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Furman Bisher's final column

Discussion in 'Journalism topics only' started by John, Oct 11, 2009.

  1. John

    John Well-Known Member

    Here's the legendary AJC columnist's farewell piece:

    It was April 15, income tax day, in 1950 that this all began. Usually, such a run as this rarely ever carries on this long. Perhaps my act has worn thin. Perhaps I have over-stayed my time. But to an old warrior such as I, it isn’t easy finding an appropriate ending place.

    My mind wanders back to the Falcons’ first flirtation with glory. They led the Dallas Cowboys into the shadows of a Sunday afternoon in Atlanta-Fulton County Stadium, 60,222 fans in a state of exhilaration, a division championship a breath away when the defense broke down. It was over and a city was left heartbroken.

    It had been such a colossal event that even Red Smith, the scholarly columnist of the New York Times, had flown in to write of it. After the game, I gave him a lift back to his hotel, and as he collected his tools of trade, and opened the car door, he put a hand on my shoulder and said: “One more day in a cold, dreary press box — God, I love it.”

    That said it for a lot of us.

    The full column: http://blogs.ajc.com/furman-bisher-blog/2009/10/10/transcontinental-memories-of-so-many-fun-mark-the-end/?cxntfid=blogs_furman_bisher_blog

    I grew up reading him and I wish him the best.
  2. Corky Ramirez up on 94th St.

    Corky Ramirez up on 94th St. Well-Known Member

    It was Furman Bisher whom Jack Nicklaus mentioned as being in the "twilight of his career" when Nicklaus won the '86 Masters, correct?
  3. Moondoggy

    Moondoggy Member

    The column was great but the comments were even better. More than 130 at my count and NOT ONE negative one. No one saying "it's about time" or any of the other stupid things that get posted in the name of "conversation with the community." The reaction says so much about the man and the way he connected with readers, but it also says that the written word - done correctly - still matters. Of course, I'm sure the AJC is giddy because it means that many people clicked on the column. Priorities, you know.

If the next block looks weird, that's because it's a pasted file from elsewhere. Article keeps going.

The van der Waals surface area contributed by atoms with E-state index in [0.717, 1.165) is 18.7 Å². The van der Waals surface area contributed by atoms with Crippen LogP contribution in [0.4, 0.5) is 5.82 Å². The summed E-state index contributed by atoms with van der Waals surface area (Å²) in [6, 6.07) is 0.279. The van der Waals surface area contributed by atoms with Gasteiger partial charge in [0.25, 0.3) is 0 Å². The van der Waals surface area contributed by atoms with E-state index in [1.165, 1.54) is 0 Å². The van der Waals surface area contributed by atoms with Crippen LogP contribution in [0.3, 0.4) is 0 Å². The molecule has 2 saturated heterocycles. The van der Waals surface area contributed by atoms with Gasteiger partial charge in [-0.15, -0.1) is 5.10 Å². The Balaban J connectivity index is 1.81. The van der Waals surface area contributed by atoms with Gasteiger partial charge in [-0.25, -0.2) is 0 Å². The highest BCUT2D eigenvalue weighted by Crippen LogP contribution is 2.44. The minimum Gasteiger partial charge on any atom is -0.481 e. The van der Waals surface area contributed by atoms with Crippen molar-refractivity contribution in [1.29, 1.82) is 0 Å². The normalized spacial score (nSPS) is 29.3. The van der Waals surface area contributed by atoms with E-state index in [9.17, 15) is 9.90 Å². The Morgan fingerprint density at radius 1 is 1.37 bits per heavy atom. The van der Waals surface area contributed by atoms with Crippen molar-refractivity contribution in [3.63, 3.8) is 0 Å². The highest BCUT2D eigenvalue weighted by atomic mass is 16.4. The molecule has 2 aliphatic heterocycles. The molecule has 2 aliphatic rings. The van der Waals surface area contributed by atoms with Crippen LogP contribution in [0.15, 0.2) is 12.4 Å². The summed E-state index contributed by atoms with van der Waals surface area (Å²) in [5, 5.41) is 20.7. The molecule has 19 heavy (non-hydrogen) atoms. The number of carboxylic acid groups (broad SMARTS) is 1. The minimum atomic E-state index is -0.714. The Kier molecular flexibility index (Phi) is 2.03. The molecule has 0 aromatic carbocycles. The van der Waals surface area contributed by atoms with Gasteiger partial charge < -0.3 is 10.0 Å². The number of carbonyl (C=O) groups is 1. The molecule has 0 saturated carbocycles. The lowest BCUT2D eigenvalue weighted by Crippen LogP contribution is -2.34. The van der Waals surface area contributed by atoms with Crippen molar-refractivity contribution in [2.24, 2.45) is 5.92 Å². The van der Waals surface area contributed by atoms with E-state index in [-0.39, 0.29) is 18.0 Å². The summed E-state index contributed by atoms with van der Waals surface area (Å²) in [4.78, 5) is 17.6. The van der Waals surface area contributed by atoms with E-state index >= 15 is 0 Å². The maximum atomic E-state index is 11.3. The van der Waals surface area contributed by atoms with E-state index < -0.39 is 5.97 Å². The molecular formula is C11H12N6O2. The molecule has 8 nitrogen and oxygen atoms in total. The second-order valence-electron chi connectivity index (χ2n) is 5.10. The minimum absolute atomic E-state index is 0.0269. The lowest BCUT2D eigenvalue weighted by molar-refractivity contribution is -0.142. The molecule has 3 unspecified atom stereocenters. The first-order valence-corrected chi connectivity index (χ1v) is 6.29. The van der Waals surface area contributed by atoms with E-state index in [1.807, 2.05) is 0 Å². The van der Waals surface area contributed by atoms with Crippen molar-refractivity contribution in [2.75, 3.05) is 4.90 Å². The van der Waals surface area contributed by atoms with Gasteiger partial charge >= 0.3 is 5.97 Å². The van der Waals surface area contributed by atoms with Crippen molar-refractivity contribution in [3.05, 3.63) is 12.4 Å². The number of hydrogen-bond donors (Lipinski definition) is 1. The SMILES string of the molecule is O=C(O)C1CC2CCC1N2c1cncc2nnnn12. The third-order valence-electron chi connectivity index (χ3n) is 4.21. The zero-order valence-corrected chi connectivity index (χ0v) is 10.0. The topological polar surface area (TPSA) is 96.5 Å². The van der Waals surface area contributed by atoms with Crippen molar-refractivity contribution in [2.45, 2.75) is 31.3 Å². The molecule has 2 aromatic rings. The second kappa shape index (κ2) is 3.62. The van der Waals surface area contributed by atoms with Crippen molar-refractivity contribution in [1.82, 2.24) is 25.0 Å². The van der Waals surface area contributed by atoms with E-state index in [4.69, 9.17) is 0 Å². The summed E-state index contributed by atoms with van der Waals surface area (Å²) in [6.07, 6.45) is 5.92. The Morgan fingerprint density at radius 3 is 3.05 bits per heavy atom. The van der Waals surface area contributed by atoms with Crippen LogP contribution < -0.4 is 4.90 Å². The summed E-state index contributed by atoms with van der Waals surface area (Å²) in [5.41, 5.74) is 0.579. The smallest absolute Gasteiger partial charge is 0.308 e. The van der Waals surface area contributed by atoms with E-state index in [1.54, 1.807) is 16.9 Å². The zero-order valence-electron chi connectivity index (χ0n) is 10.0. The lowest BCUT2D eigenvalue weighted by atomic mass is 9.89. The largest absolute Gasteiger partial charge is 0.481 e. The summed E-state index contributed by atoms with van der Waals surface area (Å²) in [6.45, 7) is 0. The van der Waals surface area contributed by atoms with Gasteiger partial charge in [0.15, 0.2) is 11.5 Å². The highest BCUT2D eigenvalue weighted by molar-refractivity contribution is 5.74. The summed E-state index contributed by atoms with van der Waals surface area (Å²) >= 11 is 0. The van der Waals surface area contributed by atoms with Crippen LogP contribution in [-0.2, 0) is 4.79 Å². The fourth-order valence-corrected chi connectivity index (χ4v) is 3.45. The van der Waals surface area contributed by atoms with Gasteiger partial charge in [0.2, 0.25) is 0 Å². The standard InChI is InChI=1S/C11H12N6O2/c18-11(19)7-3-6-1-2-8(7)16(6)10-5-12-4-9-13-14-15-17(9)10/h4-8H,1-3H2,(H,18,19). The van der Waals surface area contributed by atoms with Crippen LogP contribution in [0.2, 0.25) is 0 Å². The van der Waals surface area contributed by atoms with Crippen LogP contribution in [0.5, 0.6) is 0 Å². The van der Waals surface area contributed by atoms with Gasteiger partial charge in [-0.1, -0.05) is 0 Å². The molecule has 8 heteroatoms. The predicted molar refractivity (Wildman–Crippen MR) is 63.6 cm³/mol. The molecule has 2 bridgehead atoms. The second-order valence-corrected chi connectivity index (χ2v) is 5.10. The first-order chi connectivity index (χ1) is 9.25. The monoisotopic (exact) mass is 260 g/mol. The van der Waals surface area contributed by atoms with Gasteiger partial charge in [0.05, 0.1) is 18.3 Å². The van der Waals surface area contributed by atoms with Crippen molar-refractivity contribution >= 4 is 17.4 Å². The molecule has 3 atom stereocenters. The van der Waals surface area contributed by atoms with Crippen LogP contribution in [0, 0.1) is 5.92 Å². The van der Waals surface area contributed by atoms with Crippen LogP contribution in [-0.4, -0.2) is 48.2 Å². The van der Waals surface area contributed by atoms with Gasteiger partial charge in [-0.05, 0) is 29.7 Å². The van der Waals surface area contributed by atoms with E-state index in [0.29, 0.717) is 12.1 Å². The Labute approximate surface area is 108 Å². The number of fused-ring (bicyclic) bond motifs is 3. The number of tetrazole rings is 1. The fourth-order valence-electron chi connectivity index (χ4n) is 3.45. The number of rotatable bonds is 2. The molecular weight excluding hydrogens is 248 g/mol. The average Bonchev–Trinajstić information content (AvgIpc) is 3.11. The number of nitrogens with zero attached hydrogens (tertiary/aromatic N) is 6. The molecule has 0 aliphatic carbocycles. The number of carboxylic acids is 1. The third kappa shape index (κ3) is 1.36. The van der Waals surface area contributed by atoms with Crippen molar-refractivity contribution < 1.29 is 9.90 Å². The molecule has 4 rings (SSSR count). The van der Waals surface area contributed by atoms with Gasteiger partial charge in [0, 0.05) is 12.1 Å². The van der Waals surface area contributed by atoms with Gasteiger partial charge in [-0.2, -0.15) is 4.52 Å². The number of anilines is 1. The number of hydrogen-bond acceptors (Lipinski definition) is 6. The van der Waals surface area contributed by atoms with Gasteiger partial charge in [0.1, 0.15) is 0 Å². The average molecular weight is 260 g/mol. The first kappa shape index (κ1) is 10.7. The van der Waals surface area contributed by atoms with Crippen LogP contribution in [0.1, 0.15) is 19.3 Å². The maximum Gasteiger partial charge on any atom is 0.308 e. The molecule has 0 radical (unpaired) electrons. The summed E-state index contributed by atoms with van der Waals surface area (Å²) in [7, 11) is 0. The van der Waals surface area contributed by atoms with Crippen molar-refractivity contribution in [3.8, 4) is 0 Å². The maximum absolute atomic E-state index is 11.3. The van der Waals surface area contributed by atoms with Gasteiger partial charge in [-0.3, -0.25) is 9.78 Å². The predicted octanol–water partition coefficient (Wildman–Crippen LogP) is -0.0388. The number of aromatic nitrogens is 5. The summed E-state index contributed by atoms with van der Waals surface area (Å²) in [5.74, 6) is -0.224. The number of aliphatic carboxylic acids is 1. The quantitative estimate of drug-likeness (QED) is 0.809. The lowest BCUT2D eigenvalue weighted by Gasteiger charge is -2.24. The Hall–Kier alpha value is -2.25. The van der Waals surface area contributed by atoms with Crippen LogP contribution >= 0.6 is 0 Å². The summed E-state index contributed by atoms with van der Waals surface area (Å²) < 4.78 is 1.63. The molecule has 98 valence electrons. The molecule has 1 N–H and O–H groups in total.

4. Fredrick

    Fredrick Well-Known Member

    I respect the man. A true legend.
    Please tell me he was spared furloughs and all that stuff in his final years.
  5. Dave Kindred

    Dave Kindred Member

    (Tim Ellerbee at the AJC asked assorted geezers to send him 200 words on Furman for use in some kind of tribute. So...)


    One time, Furman walked out on Jack Nicklaus, who interrupted his own Masters press conference to ask, "Furman, don't you want to hear me?"
    "Jack, when you get to be my age," the great man said, "you respect your kidneys."

    One time, I was in a limousine with Jim Murray, the late Los Angeles Times sports columnist, who ran down a laundry list of his health problems before pointing at the mighty Furman.
    "And that sumbitch," he said, "can't catch a cold."

    One time, early in my AJC days, after being told not to ask Furman what he was writing, I did it anyway, a little so we wouldn't write the same thing, more to hear what he'd say.
    "Judas priest, general observations on the day's events," he said, so I chose another topic.

    One time, at his 80th birthday party, his old friend and boss Jim Minter said that when Furman got his dander up, he was as good as anybody.
    "I never knew he got his dander down," I said, which is why Furman was always as good as anybody.

    One time, two years ago, his glorious wife, Linda, called him in the Augusta press room and Furman became a high school kid in love.
    "I just finished, honey," he said. "It wasn't much. I keep trying. I'll do that perfect column someday."
  6. Jesus_Muscatel

    Jesus_Muscatel Active Member

    Thanks for that, Dave.

    All the best, Mr. Bisher.
  7. Captain_Kirk

    Captain_Kirk Well-Known Member

    AJC really did it up for Furman. Gave him above the fold on the sports front and virtually all of page 2 and page 3. Quotes from Dan Jenkins and Blackie Sherrodd on Bisher as well.

    And the final column he submitted was typed up on his old 1950 typewriter.

    Selah, Furman.
  8. John

    John Well-Known Member

    Great stuff, Dave.

    I loved Furman's farewell. Short and sweet.
  9. bigbadeagle

    bigbadeagle Member

    I'm already an hour and a half behind schedule today, but screw it.
    I had a couple of times to be with Furman. Once, I sat next to him in the press room at Augusta National. Somebody asked Nicklaus what his mind set was going into the day. Furman said, not very much under his breath and I think he was quite aware of it, "what the hell kind of question is that?" It was also revealing to see that, once the interview session was over and Furman was leaving, Jack waited for Furman to leave his aisle and let him go in front. They had a little back and forth about it.
    He also spoke to us one year at the Georgia Sportswriters Association and walked back with him to his car. An enjoyable, interesting few minutes.
    He is truly the last of a breed. And that is not a good thing.
  10. Drip

    Drip Active Member

    Furman was great. I've always been partial to Jesse Outlar but Furman was a major reason to pick up the paper.
  11. longgone

    longgone Member

    An absolutely great guy who wrote with grand lyrics and who was great to hang around at various press boxes/media centers where we intersected. He always had time even for the little guys.
  12. tapintoamerica

    tapintoamerica Well-Known Member

    His column on Aaron's 715th was perfect. It was a great event, but its arrival was so inevitable and almost anticlimactic that the column needed a distinctive touch. Furman provided that by playing off the names of the pitchers who had allowed the homers.
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